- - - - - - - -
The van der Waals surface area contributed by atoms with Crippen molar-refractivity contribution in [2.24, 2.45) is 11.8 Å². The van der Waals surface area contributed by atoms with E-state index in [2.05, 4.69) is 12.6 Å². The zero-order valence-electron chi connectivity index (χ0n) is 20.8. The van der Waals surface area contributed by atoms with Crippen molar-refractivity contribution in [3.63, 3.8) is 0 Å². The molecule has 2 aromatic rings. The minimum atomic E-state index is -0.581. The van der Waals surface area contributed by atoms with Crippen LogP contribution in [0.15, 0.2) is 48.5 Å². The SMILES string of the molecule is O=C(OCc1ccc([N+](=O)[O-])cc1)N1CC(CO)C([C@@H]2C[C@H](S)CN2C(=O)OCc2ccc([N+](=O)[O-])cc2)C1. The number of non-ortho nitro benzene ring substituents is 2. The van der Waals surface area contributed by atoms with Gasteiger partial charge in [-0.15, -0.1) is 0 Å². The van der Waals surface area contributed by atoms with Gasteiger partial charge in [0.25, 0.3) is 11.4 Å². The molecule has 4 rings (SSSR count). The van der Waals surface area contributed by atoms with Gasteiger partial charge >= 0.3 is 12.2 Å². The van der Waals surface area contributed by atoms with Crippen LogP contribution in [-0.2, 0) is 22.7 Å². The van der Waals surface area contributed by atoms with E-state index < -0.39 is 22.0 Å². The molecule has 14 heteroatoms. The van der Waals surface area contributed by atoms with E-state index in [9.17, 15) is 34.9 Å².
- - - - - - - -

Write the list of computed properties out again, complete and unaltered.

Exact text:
The van der Waals surface area contributed by atoms with Crippen molar-refractivity contribution in [2.24, 2.45) is 11.8 Å². The van der Waals surface area contributed by atoms with E-state index in [2.05, 4.69) is 12.6 Å². The zero-order valence-electron chi connectivity index (χ0n) is 20.8. The van der Waals surface area contributed by atoms with Crippen molar-refractivity contribution in [3.63, 3.8) is 0 Å². The molecule has 2 aromatic rings. The minimum atomic E-state index is -0.581. The van der Waals surface area contributed by atoms with Crippen LogP contribution in [0.15, 0.2) is 48.5 Å². The SMILES string of the molecule is O=C(OCc1ccc([N+](=O)[O-])cc1)N1CC(CO)C([C@@H]2C[C@H](S)CN2C(=O)OCc2ccc([N+](=O)[O-])cc2)C1. The number of non-ortho nitro benzene ring substituents is 2. The van der Waals surface area contributed by atoms with Gasteiger partial charge in [-0.15, -0.1) is 0 Å². The van der Waals surface area contributed by atoms with Gasteiger partial charge in [0.25, 0.3) is 11.4 Å². The molecule has 4 rings (SSSR count). The van der Waals surface area contributed by atoms with Gasteiger partial charge >= 0.3 is 12.2 Å². The van der Waals surface area contributed by atoms with Crippen LogP contribution in [-0.2, 0) is 22.7 Å². The van der Waals surface area contributed by atoms with E-state index < -0.39 is 22.0 Å². The molecule has 14 heteroatoms. The van der Waals surface area contributed by atoms with E-state index in [9.17, 15) is 34.9 Å².